Skip to main content

To survive the summer heat, choose plants built for the sizzle

Blooming goldenrod on a hot summer day.

URBANA, Ill. — Summer can be a scorcher, but by selecting the right plants, a landscape can still look sultry all summer long.

Both trialed and native plants can tolerate the heat. Trial plants are evaluated throughout the season for heat tolerance and can be planted in the ground or containers. Growers can learn what worked well and what didn’t based on the previous season through the research of others. Native plants are known to tolerate the heat of Illinois summers. Changes to the seasons as the years go by also influence what can potentially be grown in Illinois, as recently seen with last year’s USDA hardiness zone map update and shift in zones.

Factors Impacting Plant Selection

Some plants may start out spectacular, but fade and whither under the intense heat, so be cautious in site and plant pairing selection. A good resource to check out when selecting plants is the American Horticultural Society Heat Zone Map. Plants that have similar watering needs will be easier to manage. Irrigation needs will vary as the amount of rainfall fluctuates. 

Mulching plants is also an option to conserve moisture, especially when the soil is dry. Mulch must be kept away from the crowns of woody plants. Apply mulch in a 2-inch layer.

Location can influence the temperature in the garden. Areas near hardscapes, such as driveways, are generally warmer, and wind also adds to the dryness of a site. If a location needs alterations, consider adding shade structures to help modify the conditions and assist with plant growth.

Finally, take time to research the requirements and culture of all the plants chosen to grow.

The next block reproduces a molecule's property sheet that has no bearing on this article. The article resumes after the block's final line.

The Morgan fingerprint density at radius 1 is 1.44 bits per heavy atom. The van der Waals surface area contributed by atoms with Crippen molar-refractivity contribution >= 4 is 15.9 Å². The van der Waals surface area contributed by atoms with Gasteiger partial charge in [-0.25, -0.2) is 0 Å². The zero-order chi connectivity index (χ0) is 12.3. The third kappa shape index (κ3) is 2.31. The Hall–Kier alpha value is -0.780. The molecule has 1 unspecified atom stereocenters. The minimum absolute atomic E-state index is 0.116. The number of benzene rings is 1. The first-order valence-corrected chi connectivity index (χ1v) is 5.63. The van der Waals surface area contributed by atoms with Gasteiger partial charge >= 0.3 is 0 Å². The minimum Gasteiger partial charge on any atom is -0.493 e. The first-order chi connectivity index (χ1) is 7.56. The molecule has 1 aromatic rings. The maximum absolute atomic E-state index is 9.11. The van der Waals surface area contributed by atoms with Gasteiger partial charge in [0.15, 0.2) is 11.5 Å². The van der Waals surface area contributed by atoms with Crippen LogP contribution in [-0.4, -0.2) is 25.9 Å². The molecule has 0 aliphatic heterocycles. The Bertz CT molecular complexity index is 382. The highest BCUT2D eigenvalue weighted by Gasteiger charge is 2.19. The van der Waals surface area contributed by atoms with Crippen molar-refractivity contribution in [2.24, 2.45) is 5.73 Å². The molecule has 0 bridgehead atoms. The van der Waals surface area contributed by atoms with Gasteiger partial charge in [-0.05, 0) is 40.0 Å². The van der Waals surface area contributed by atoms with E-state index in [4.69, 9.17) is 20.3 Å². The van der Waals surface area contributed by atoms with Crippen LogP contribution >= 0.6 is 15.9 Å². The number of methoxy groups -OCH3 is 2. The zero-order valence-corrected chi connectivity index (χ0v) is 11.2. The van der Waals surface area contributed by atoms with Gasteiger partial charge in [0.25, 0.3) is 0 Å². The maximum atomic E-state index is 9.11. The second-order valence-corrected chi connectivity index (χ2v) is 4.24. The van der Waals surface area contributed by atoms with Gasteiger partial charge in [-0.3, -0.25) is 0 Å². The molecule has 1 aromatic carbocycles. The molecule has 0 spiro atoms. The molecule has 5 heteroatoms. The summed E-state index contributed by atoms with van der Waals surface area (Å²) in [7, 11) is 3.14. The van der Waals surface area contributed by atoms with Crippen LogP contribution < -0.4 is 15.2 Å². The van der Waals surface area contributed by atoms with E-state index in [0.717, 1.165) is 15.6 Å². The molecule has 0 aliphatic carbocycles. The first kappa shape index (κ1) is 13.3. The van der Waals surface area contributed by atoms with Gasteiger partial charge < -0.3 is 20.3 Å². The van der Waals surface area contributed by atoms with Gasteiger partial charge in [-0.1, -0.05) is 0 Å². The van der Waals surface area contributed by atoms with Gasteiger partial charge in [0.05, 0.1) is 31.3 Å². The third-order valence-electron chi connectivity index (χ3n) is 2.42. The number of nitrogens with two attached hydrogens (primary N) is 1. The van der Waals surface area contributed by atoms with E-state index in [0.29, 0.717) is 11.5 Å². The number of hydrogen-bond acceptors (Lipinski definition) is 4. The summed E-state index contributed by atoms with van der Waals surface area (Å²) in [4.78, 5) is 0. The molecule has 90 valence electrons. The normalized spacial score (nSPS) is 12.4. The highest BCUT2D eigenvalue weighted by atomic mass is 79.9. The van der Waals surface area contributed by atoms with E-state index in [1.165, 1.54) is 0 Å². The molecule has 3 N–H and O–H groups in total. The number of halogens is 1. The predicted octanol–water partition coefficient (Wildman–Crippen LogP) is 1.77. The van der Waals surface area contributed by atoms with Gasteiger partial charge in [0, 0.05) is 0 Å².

Cultivars to Beat the Heat this Summer

  • Verbena ‘Superbena’ Sparkling Amethyst Improved: is an improvement in the number of blooms present in summer compared to previous cultivars that tended to melt with the heat.
  • Zinnia ‘Double Zahara Fire’ performs best in full sun and thrives in the summer heat.
  • Vincas Titan series is outstanding in hot and dry conditions.
  • Ornamental onions or the Allium spp. vary in bloom times and height, but the Persian alliums can be showstoppers in the summer with their large heads.
  • Arkansas Bluestar (Amsonia hubrichtiihas star-shaped blooms in the summer and an excellent fall color that is well adapted to summer heat and humidity.
  • Catmint (Nepeta x faassenii; N. racemosais durable in the heat once established and is drought tolerant.
  • Russian Sage (Perovskia atriplicifolia) is best planted in the spring once the soils are warm.
  • Salvia ‘May Night’ thrives in hot, sunny locations. Plants may rebloom with some encouragement with watering during dry periods.
  • Little Blue Stem (Schizachyrium scoparium) ‘The Blues’ is one of the most offered cultivars of this prairie grass that combines well with other plants suited for dry conditions.
  • ‘Autumn Fire’ and ‘Autumn Joy’ sedum are wonderful bloomers in the summer that prefer full sun and will survive in partial shade.
  • Goldenrod (Solidago spp.) ‘Fireworks’ Goldenrod is a flowering plant with yellow blooms that does best with regular moisture.

For more information on plants that beat the heat, connect with a local University of Illinois Extension county office at

Andrew Holsinger is a horticulture educator with Illinois Extension, serving Christian, Jersey, Macoupin, and Montgomery counties. Gardeners Corner is a quarterly newsletter from gardening experts around the state. Each issue highlights best practices that will make your houseplants, landscape, or garden shine in any season. Join the Gardener’s Corner email list at for direct access to timely tips.

PHOTO CAPTION: Goldenrod fireworks pair well with grasses to provide a unified bed with repetition. Photo by Andrew Holsinger, Illinois Extension. 

About Extension

Illinois Extension leads public outreach for University of Illinois by translating research into action plans that allow Illinois families, businesses, and community leaders to solve problems, make informed decisions, and adapt to changes and opportunities. Illinois Extension is part of the University of Illinois Urbana-Champaign College of Agricultural, Consumer and Environmental Sciences.